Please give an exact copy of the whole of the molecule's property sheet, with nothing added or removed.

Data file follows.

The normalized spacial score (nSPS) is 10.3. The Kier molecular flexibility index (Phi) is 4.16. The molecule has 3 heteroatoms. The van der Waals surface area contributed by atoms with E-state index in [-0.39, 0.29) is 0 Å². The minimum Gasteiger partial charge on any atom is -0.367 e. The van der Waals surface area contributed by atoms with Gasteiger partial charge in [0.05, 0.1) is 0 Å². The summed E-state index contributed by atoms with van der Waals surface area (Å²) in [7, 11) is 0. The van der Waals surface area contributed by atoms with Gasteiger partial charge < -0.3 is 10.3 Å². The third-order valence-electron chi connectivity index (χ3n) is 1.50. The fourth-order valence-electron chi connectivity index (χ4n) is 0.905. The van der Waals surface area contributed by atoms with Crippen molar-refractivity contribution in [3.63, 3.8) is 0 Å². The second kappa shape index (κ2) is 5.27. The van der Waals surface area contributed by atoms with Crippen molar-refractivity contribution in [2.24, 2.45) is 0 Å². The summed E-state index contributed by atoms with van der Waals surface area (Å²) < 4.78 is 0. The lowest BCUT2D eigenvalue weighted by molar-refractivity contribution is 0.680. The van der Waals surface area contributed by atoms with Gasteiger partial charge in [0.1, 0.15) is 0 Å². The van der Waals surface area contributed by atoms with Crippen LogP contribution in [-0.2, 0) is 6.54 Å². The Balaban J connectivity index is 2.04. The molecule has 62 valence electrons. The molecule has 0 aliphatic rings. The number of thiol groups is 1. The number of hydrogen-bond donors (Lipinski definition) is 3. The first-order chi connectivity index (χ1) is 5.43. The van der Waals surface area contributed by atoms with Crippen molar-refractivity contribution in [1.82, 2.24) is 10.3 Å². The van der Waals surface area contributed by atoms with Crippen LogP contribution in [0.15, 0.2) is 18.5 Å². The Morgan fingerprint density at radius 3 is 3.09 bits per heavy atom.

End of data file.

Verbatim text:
The normalized spacial score (nSPS) is 10.3. The Kier molecular flexibility index (Phi) is 4.16. The molecule has 3 heteroatoms. The van der Waals surface area contributed by atoms with E-state index in [-0.39, 0.29) is 0 Å². The minimum Gasteiger partial charge on any atom is -0.367 e. The van der Waals surface area contributed by atoms with Gasteiger partial charge in [0.05, 0.1) is 0 Å². The summed E-state index contributed by atoms with van der Waals surface area (Å²) in [7, 11) is 0. The van der Waals surface area contributed by atoms with Gasteiger partial charge < -0.3 is 10.3 Å². The third-order valence-electron chi connectivity index (χ3n) is 1.50. The fourth-order valence-electron chi connectivity index (χ4n) is 0.905. The van der Waals surface area contributed by atoms with Crippen molar-refractivity contribution in [3.63, 3.8) is 0 Å². The second kappa shape index (κ2) is 5.27. The van der Waals surface area contributed by atoms with Crippen molar-refractivity contribution in [2.24, 2.45) is 0 Å². The summed E-state index contributed by atoms with van der Waals surface area (Å²) < 4.78 is 0. The lowest BCUT2D eigenvalue weighted by molar-refractivity contribution is 0.680. The van der Waals surface area contributed by atoms with Gasteiger partial charge in [0.1, 0.15) is 0 Å². The van der Waals surface area contributed by atoms with Crippen LogP contribution in [-0.2, 0) is 6.54 Å². The Balaban J connectivity index is 2.04. The molecule has 62 valence electrons. The molecule has 0 aliphatic rings. The number of thiol groups is 1. The number of hydrogen-bond donors (Lipinski definition) is 3. The first-order chi connectivity index (χ1) is 5.43. The van der Waals surface area contributed by atoms with Crippen molar-refractivity contribution in [1.82, 2.24) is 10.3 Å². The van der Waals surface area contributed by atoms with Crippen LogP contribution in [0.15, 0.2) is 18.5 Å². The Morgan fingerprint density at radius 3 is 3.09 bits per heavy atom.